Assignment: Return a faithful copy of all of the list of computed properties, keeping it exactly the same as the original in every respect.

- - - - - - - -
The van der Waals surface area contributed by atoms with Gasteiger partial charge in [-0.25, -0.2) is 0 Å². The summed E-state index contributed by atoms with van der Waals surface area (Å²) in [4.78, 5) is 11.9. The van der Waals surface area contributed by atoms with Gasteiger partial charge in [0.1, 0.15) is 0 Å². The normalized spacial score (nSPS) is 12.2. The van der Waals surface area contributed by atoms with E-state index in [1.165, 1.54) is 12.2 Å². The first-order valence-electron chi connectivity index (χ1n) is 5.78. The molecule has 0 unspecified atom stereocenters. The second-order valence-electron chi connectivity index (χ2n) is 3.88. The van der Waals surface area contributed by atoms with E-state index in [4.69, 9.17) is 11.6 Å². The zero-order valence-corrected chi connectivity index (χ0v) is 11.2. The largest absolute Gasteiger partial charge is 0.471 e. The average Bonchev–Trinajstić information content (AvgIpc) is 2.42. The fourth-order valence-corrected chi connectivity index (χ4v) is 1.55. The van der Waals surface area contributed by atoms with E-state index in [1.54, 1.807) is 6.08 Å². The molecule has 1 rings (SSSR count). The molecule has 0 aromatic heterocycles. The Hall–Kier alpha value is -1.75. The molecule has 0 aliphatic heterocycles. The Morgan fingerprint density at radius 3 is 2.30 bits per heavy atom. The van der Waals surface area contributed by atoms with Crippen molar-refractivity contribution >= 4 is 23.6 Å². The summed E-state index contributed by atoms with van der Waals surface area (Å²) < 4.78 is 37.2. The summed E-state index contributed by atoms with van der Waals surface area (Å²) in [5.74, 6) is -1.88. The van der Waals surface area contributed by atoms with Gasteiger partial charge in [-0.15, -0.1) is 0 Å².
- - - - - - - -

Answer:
The van der Waals surface area contributed by atoms with Gasteiger partial charge in [-0.25, -0.2) is 0 Å². The summed E-state index contributed by atoms with van der Waals surface area (Å²) in [4.78, 5) is 11.9. The van der Waals surface area contributed by atoms with Gasteiger partial charge in [0.1, 0.15) is 0 Å². The normalized spacial score (nSPS) is 12.2. The van der Waals surface area contributed by atoms with E-state index in [1.165, 1.54) is 12.2 Å². The first-order valence-electron chi connectivity index (χ1n) is 5.78. The molecule has 0 unspecified atom stereocenters. The second-order valence-electron chi connectivity index (χ2n) is 3.88. The van der Waals surface area contributed by atoms with E-state index in [4.69, 9.17) is 11.6 Å². The zero-order valence-corrected chi connectivity index (χ0v) is 11.2. The largest absolute Gasteiger partial charge is 0.471 e. The average Bonchev–Trinajstić information content (AvgIpc) is 2.42. The fourth-order valence-corrected chi connectivity index (χ4v) is 1.55. The van der Waals surface area contributed by atoms with E-state index in [1.54, 1.807) is 6.08 Å². The molecule has 1 rings (SSSR count). The molecule has 0 aromatic heterocycles. The Hall–Kier alpha value is -1.75. The molecule has 0 aliphatic heterocycles. The Morgan fingerprint density at radius 3 is 2.30 bits per heavy atom. The van der Waals surface area contributed by atoms with Crippen molar-refractivity contribution >= 4 is 23.6 Å². The summed E-state index contributed by atoms with van der Waals surface area (Å²) < 4.78 is 37.2. The summed E-state index contributed by atoms with van der Waals surface area (Å²) in [5.74, 6) is -1.88. The van der Waals surface area contributed by atoms with Gasteiger partial charge in [-0.15, -0.1) is 0 Å².